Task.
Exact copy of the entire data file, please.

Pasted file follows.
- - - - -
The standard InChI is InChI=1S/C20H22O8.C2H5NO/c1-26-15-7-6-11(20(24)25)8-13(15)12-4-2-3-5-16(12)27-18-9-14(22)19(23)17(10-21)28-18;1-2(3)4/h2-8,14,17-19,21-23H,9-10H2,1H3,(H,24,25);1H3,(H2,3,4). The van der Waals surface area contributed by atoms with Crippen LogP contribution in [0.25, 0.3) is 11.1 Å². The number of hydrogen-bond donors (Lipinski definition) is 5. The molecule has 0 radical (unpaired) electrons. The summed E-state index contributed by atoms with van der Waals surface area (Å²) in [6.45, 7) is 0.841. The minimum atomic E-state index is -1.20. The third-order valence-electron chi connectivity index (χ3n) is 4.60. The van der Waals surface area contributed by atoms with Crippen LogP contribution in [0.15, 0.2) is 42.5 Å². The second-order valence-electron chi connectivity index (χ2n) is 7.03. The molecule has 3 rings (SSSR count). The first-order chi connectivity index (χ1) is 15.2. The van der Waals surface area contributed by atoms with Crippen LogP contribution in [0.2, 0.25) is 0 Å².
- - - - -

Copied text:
The standard InChI is InChI=1S/C20H22O8.C2H5NO/c1-26-15-7-6-11(20(24)25)8-13(15)12-4-2-3-5-16(12)27-18-9-14(22)19(23)17(10-21)28-18;1-2(3)4/h2-8,14,17-19,21-23H,9-10H2,1H3,(H,24,25);1H3,(H2,3,4). The van der Waals surface area contributed by atoms with Crippen LogP contribution in [0.25, 0.3) is 11.1 Å². The number of hydrogen-bond donors (Lipinski definition) is 5. The molecule has 0 radical (unpaired) electrons. The summed E-state index contributed by atoms with van der Waals surface area (Å²) in [6.45, 7) is 0.841. The minimum atomic E-state index is -1.20. The third-order valence-electron chi connectivity index (χ3n) is 4.60. The van der Waals surface area contributed by atoms with Crippen LogP contribution in [0.15, 0.2) is 42.5 Å². The second-order valence-electron chi connectivity index (χ2n) is 7.03. The molecule has 3 rings (SSSR count). The first-order chi connectivity index (χ1) is 15.2. The van der Waals surface area contributed by atoms with Crippen LogP contribution in [0.2, 0.25) is 0 Å².